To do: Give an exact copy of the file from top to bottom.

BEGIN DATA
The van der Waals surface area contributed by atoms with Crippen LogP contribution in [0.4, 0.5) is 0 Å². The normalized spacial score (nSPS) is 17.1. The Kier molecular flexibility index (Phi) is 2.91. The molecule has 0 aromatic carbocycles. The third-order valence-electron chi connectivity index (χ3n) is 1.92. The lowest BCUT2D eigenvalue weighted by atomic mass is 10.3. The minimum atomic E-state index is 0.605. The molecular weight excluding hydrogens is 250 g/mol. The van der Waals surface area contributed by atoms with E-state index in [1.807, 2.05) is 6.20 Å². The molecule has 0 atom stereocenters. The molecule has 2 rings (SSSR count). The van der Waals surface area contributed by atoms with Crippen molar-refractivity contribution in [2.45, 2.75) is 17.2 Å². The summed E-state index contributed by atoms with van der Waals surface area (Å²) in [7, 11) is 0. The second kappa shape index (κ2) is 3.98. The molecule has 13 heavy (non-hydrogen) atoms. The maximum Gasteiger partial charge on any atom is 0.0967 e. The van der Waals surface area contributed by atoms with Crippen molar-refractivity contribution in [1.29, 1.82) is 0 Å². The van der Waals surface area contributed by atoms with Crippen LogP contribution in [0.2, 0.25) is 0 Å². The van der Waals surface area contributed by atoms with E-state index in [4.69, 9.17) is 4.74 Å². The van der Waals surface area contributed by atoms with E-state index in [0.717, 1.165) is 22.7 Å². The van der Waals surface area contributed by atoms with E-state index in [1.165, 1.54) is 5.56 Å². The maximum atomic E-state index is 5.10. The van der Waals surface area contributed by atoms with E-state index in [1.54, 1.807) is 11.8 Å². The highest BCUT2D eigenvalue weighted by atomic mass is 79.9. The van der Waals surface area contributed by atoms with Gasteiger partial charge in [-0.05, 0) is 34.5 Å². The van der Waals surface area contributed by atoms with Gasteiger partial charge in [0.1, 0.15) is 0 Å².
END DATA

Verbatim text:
The van der Waals surface area contributed by atoms with Crippen LogP contribution in [0.4, 0.5) is 0 Å². The normalized spacial score (nSPS) is 17.1. The Kier molecular flexibility index (Phi) is 2.91. The molecule has 0 aromatic carbocycles. The third-order valence-electron chi connectivity index (χ3n) is 1.92. The lowest BCUT2D eigenvalue weighted by atomic mass is 10.3. The minimum atomic E-state index is 0.605. The molecular weight excluding hydrogens is 250 g/mol. The van der Waals surface area contributed by atoms with E-state index in [1.807, 2.05) is 6.20 Å². The molecule has 0 atom stereocenters. The molecule has 2 rings (SSSR count). The van der Waals surface area contributed by atoms with Crippen molar-refractivity contribution in [2.45, 2.75) is 17.2 Å². The summed E-state index contributed by atoms with van der Waals surface area (Å²) in [7, 11) is 0. The second kappa shape index (κ2) is 3.98. The molecule has 13 heavy (non-hydrogen) atoms. The maximum Gasteiger partial charge on any atom is 0.0967 e. The van der Waals surface area contributed by atoms with Crippen molar-refractivity contribution in [1.29, 1.82) is 0 Å². The van der Waals surface area contributed by atoms with Crippen LogP contribution in [0.2, 0.25) is 0 Å². The van der Waals surface area contributed by atoms with E-state index in [4.69, 9.17) is 4.74 Å². The van der Waals surface area contributed by atoms with E-state index in [0.717, 1.165) is 22.7 Å². The van der Waals surface area contributed by atoms with E-state index in [1.165, 1.54) is 5.56 Å². The maximum atomic E-state index is 5.10. The van der Waals surface area contributed by atoms with E-state index in [1.54, 1.807) is 11.8 Å². The highest BCUT2D eigenvalue weighted by atomic mass is 79.9. The van der Waals surface area contributed by atoms with Gasteiger partial charge in [-0.05, 0) is 34.5 Å². The van der Waals surface area contributed by atoms with Gasteiger partial charge in [0.1, 0.15) is 0 Å².